• Industry sector displays lower growth on slightly weaker manufacturing and construction sector.The industry sector contributed 1.8 percent to growth in the first quarter.  Its performance slowed down to 5.5 percent y-o-y growth compared to the previous year’s exceptional performance of 11.3 percent growth.  The lackluster performance of the sector was attributed to negative growth of the manufacture of basic metal industries, non-metallic mineral products, and wearing apparel among others.  On the other hand, the manufacture of furniture and fixtures, machinery and equipment, and radio, television and communication equipment and apparatus subsectors had the highest contribution to growth.  The construction sector grew by 0.9 percent only compared to the previous year’s 31.1 percent and this was mainly caused by slower private construction activity.


      •  
      • Agriculture sector growth slips on lower production of certain crops. The agriculture, hunting, forestry, and fishing industry displayed a lower growth in the first quarter with 0.9 percent from 3.2 percent of last year. This was due to the lingering effects of typhoon Yolanda and extreme heat that affected coconut production in the Visayas and Mindanao regions. Palay production growth, the leading driver for the sector, also slowed down from 4.5 percent last year to 3.3 percent. Production of mangoes and other crops also experienced a decline. The fishing subsector also experienced a slower growth of 3.0 percent from last year’s 5.8 percent.

    Challenges facing the economy

    • Labor market outlook remains damp on high unemployment rate.  The latest unemployment figure for January 2014 stood at 7.5 percent, higher than last year’s 7.1 percent figure.  It should be noted that the entire Region VIII (Eastern Visayas) was excluded in the data.  Based on the Labor Force survey, unemployment remained the highest in     the National Capital Region with 11.2 percent.  Most of the unemployed in the Philippines were male (63.9%), belonged to the age group of 15 to 24 years old (48.2%), and were high school graduates (34%).  Despite the positive growth of the economy, not enough jobs are created.  If no new infrastructures will be constructed to induce job-creating investments, unemployment could increase to 5 million Filipinos, according to Alan A. Tanjusay, spokesman of the Trade Union Congress.

    • May inflation inches above the 4 percent level.  Average headline inflation for May was reported at 4.5 percent, higher than last year’s 2.7 percent.  This was the highest inflation since November 2011.  The main drivers of higher prices were prices of food and non-alcoholic beverages, clothing and footwear, and utilities. Because of the devastating effects of typhoon Yolanda, Eastern Visayas had the highest inflation of 7.6 percent.  The uptrend prices of petroleum products, electricity, and the upcoming fare hike in June are feared to keep inflation elevated. 

     

    Policy response 

    • BSP Monetary Board keeps policy rate at same level.  The Monetary Boarded decided in its meeting last May 8 to retain its key policy rate at 3.5 percent.  This has been the policy rate since October 2012.  One of the factors of maintaining the policy rate is the manageable inflation rate and stable domestic economic growth in the months.   Policy rates have been at record lows since 2010, making the market favorable to local and foreign investors.  However, the uptick in inflation in recent months may put pressure on the BSP Board to revisit its policy in the coming months.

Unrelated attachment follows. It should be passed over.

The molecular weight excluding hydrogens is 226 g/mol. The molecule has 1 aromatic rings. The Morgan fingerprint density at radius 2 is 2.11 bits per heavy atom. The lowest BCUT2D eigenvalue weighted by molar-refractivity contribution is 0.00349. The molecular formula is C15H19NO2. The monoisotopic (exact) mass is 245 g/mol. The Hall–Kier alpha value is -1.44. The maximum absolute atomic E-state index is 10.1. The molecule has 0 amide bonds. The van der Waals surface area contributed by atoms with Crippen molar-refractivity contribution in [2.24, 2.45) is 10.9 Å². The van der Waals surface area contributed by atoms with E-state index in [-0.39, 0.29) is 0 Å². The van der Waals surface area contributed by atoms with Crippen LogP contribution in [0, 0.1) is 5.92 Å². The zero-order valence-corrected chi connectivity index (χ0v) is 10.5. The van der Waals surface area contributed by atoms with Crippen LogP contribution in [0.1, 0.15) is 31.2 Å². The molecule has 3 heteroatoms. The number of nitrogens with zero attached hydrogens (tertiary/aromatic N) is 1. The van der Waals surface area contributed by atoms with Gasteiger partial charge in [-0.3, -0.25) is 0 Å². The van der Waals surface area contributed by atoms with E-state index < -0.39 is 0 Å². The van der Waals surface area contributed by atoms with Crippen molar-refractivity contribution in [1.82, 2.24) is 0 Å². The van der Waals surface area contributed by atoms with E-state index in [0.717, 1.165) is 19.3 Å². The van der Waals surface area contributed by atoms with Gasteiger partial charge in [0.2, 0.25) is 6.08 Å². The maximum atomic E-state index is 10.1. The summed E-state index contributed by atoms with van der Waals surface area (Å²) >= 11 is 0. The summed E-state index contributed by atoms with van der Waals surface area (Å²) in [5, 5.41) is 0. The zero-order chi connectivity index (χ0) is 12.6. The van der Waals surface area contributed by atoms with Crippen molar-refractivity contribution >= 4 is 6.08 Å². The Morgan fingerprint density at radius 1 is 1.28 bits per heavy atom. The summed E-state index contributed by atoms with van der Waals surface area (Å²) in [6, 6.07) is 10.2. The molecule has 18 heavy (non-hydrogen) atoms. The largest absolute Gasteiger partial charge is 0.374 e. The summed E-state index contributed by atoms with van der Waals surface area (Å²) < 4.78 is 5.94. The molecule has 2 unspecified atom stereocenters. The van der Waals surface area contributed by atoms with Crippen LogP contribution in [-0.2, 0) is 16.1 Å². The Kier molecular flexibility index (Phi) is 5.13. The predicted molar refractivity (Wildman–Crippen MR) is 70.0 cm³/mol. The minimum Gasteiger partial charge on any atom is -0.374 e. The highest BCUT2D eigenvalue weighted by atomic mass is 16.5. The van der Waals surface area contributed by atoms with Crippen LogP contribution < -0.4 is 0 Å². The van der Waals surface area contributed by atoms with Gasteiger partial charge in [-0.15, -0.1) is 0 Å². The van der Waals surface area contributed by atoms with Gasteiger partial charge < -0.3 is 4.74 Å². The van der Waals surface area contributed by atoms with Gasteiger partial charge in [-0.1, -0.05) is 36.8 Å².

Other economic news

    • Philippine remittance maintains its upward trend in March.  The Bangko Sentral ng Pilipinas (BSP) announced that cash remittances amounted to USD 5.5 billion by end of March, 6.5 percent higher than the same period last year.  The boost in remittance was brought about by a growth of remittance from land-based workers mainly from the United States, Saudi Arabia, and United Arab Emirates.  The BSP reported that the sustained demand for skilled Filipino manpower overseas increase contributed to the inflow of remittance. 

    • Gross international reserves drop in March.  The gross international reserves (less gold) by end of March declined by 3.3 percent with USD 71.6 billion, compared to 12.2 percent increase the previous year.  This was a result of the revaluation adjustments on BSP’s gold holdings and payments by the National Government for its foreign exchange obligations.  According to the BSP, a large portion of the reserves were held in foreign investments while a portion went to gold reserves and combined holdings of Special Drawing Rights and foreign exchange.

    • Philippine stocks recover on renewed investor confidence.   As of June 6, the Philippines PSEi closed with a 6,762.62 index, displaying a 0.14 percent decrease from the previous closing day as most investors stood at bay.  The BSP’s decision to leave policy rates unchanged to motivate investors helped in keeping the stock market above the 6,400 mark.  On a regional level, most Asian stocks displayed a positive growth.  The upward trend is expected to continue on hopes that the US economy will continue its smooth recovery.